Lynch Mob – Wicked Sensation Reimagined (Album Review)

Reimagined albums are the new trend where bands take something old and shine it up to make it new again. Black Veil Brides recently did this well with Re-Stitch These Wounds, ditto Halestorm with the Reimagined EP. And not to compare apples to oranges, but Lynch Mob are about to tap into this trend with their latest, Wicked Sensation Reimagined, which arrives on Friday, August 28, 2020 thanks to Rat Pak Records.

Originally released on October 23, 1990, Wicked Sensation marked the beginning of Lynch Mob’s somewhat inconsistent career. At the time, the band was composed of Vocalist Oni Logan, Guitarist George Lynch (for whom the band is named), Bassist Anthony Esposito, and Drummer Mick Brown. Though line-up changes and periods of inactivity have plagued the band’s career, leaving Lynch as the sole permanent member, the band has managed to release seven additional LPs, including 1992’s Lynch Mob, 2009’s Smoke and Mirrors, and 2017’s The Brotherhood.

No strangers to reworking and rerecording their earlier material for a new record, as is evidenced on 2003’s REvolution, these days Lynch Mob—Vocalist Logan, Guitarist Lynch, Bassist Robbie Crane (of Black Star Riders), and Drummer Brian Tichy—is ready to dial the clock back to offer their fans a sinful celebration to mark 30 years of their epic debut. But for those already feeling a bit skeptical, Lynch has made it clear that he in no way intends to replace the original LP, one that is highly-lauded in the Hard Rock community. Instead, Wicked Sensation Reimagined is meant as a triumphant salute to the impressive disc that pushed Lynch Mob into the spotlight.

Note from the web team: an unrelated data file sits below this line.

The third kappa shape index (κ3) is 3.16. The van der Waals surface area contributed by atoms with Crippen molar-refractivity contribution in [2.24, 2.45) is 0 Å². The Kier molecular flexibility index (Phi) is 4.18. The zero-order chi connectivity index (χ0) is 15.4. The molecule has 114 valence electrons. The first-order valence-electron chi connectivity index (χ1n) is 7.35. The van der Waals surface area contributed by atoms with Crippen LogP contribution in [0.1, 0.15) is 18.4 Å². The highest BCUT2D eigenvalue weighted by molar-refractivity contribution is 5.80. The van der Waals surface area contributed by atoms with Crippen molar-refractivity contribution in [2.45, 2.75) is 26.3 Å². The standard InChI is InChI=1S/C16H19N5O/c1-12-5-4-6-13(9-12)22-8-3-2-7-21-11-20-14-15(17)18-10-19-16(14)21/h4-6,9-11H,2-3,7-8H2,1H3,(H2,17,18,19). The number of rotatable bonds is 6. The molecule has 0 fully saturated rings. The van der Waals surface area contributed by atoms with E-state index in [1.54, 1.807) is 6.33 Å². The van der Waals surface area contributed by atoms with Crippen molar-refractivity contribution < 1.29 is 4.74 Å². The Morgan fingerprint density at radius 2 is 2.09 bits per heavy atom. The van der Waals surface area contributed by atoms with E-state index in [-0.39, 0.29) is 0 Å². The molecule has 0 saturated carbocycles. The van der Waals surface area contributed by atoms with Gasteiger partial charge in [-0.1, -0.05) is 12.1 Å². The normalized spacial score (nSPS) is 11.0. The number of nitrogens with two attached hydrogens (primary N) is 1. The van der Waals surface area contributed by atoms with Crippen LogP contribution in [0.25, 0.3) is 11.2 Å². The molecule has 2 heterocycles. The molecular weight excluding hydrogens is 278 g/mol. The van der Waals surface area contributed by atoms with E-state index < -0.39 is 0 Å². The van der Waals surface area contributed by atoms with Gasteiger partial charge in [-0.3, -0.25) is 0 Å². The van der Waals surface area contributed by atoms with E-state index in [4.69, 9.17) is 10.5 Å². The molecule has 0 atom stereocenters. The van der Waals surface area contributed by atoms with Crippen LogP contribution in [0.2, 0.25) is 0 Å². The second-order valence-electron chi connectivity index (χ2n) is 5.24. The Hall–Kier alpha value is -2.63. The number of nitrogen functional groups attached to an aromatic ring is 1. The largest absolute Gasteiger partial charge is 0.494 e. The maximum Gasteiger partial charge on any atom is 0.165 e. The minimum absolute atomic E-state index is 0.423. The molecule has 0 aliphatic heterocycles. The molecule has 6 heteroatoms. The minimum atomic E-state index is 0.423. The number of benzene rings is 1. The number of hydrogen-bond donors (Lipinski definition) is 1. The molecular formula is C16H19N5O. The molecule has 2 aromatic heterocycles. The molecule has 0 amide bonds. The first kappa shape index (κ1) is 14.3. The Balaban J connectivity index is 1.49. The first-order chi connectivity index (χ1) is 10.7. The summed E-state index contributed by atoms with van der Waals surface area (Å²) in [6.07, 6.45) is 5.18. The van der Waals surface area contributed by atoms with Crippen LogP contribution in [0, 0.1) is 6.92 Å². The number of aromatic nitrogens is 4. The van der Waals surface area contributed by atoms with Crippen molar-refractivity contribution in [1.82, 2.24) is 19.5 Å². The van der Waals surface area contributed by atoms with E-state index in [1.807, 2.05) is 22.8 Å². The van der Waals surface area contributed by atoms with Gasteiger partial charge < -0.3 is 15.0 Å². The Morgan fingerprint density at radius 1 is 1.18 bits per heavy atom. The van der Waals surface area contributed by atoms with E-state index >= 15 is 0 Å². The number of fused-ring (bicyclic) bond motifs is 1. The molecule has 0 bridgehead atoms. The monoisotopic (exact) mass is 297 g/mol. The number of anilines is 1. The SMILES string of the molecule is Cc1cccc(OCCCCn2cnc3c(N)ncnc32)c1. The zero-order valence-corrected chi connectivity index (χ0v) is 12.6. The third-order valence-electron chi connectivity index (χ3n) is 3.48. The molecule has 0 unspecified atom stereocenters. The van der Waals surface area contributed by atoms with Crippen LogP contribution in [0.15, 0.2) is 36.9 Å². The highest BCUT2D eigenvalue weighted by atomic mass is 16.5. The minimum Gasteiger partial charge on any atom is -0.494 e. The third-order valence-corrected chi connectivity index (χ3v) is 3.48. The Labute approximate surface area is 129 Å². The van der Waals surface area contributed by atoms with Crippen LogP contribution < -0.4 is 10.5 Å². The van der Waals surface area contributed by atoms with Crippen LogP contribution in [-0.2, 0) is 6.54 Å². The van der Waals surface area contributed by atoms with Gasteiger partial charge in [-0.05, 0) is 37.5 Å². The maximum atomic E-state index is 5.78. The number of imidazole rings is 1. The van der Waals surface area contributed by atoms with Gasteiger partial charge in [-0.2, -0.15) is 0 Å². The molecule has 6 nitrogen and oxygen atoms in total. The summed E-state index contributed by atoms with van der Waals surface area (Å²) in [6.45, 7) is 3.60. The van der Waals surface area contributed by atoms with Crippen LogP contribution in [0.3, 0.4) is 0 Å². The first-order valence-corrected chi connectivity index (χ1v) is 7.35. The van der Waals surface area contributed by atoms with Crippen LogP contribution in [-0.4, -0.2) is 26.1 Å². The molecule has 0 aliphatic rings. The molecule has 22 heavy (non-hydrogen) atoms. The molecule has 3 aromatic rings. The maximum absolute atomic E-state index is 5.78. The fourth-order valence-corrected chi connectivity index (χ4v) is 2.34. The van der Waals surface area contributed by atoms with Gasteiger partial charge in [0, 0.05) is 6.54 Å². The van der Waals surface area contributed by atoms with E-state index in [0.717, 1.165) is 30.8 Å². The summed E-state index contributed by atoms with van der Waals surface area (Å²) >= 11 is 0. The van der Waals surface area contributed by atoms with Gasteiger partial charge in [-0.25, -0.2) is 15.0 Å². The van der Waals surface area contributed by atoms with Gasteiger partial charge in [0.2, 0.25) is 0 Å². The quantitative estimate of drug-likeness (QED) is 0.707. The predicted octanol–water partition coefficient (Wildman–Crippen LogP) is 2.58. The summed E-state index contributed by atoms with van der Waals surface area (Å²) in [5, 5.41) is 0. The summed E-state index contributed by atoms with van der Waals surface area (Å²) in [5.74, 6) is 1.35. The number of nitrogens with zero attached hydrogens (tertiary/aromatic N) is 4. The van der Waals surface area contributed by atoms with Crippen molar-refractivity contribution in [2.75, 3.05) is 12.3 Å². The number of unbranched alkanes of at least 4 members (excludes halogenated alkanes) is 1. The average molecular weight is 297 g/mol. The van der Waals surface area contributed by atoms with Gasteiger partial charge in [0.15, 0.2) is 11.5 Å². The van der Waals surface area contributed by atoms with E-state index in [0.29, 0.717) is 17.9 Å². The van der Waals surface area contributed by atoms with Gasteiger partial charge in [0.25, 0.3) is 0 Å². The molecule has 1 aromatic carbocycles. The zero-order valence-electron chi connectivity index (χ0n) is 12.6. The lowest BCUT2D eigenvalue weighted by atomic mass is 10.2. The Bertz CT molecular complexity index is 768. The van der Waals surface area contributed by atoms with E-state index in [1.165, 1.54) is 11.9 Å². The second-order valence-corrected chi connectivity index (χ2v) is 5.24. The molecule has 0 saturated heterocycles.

At 12 tracks, Wicked Sensation Reimagined matches its forebear in length and arrangement of the material. In essence, this is a track by track journey back to the days when hair was meant to be teased and leather was considered casual attire. So it all begins again with “Wicked Sensation.” Whereas the original was a bluesy take on Glam Metal/Hard Rock, the reimagining presents a funkified take on the song. In this, it’s immediately clear that the album is definitely not a rehashing of the old arrangements, just as Lynch promised. Logan’s vocals are even stronger here than they were back then, and Lynch, well, he’s still a master at his craft.

The overall vibe is that of an informal jam session as the foursome take on “River of Love.” With a slower pace and more languid guitar work from Lynch, some of the original’s oomph gets lost in the arrangement, sucking away a bit of that buoyant energy. And though the groove of “Sweet Sister Mercy” originally opened to harmonica that has been stripped away, but the new version still manages to be bluesier as it holds onto the gang vocals that provide a punch of infectious melody. For “All I Want,” the sultry slither is lost, creating another jam session that, while it has a certain panache, doesn’t quite match the mood of the original. But don’t despair: if you don’t care that the vibe has shifted, this particular reimagining is a stand-out and one that allows Lynch to display his exceptional musicianship.